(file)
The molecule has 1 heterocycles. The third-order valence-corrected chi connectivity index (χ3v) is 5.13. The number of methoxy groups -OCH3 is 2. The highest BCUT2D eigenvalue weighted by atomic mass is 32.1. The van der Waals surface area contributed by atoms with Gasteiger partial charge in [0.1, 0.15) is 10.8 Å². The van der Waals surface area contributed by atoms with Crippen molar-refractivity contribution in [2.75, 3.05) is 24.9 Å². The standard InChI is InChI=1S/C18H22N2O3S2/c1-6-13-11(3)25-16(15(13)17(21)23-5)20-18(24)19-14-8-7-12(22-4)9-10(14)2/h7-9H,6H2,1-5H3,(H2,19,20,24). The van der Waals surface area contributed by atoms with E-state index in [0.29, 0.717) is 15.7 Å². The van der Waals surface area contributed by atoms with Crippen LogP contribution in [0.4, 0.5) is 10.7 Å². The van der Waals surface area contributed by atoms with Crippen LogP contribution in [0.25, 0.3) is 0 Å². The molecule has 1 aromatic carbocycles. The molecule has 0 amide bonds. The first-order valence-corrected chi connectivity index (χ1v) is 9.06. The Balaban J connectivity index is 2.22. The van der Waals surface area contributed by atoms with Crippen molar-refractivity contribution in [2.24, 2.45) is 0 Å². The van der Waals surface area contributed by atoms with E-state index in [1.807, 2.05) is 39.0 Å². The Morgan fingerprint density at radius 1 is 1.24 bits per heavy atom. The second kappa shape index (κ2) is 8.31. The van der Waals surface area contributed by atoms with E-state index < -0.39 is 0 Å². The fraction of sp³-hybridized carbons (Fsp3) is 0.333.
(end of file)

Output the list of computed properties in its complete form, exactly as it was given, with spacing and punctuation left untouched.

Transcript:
The molecule has 1 heterocycles. The third-order valence-corrected chi connectivity index (χ3v) is 5.13. The number of methoxy groups -OCH3 is 2. The highest BCUT2D eigenvalue weighted by atomic mass is 32.1. The van der Waals surface area contributed by atoms with Gasteiger partial charge in [0.1, 0.15) is 10.8 Å². The van der Waals surface area contributed by atoms with Crippen molar-refractivity contribution in [2.75, 3.05) is 24.9 Å². The standard InChI is InChI=1S/C18H22N2O3S2/c1-6-13-11(3)25-16(15(13)17(21)23-5)20-18(24)19-14-8-7-12(22-4)9-10(14)2/h7-9H,6H2,1-5H3,(H2,19,20,24). The van der Waals surface area contributed by atoms with E-state index in [0.29, 0.717) is 15.7 Å². The van der Waals surface area contributed by atoms with Crippen LogP contribution in [0.4, 0.5) is 10.7 Å². The van der Waals surface area contributed by atoms with Crippen LogP contribution in [0.25, 0.3) is 0 Å². The molecule has 1 aromatic carbocycles. The molecule has 0 amide bonds. The first-order valence-corrected chi connectivity index (χ1v) is 9.06. The Balaban J connectivity index is 2.22. The van der Waals surface area contributed by atoms with Crippen molar-refractivity contribution in [2.24, 2.45) is 0 Å². The van der Waals surface area contributed by atoms with E-state index in [1.807, 2.05) is 39.0 Å². The Morgan fingerprint density at radius 1 is 1.24 bits per heavy atom. The second kappa shape index (κ2) is 8.31. The van der Waals surface area contributed by atoms with E-state index < -0.39 is 0 Å². The fraction of sp³-hybridized carbons (Fsp3) is 0.333.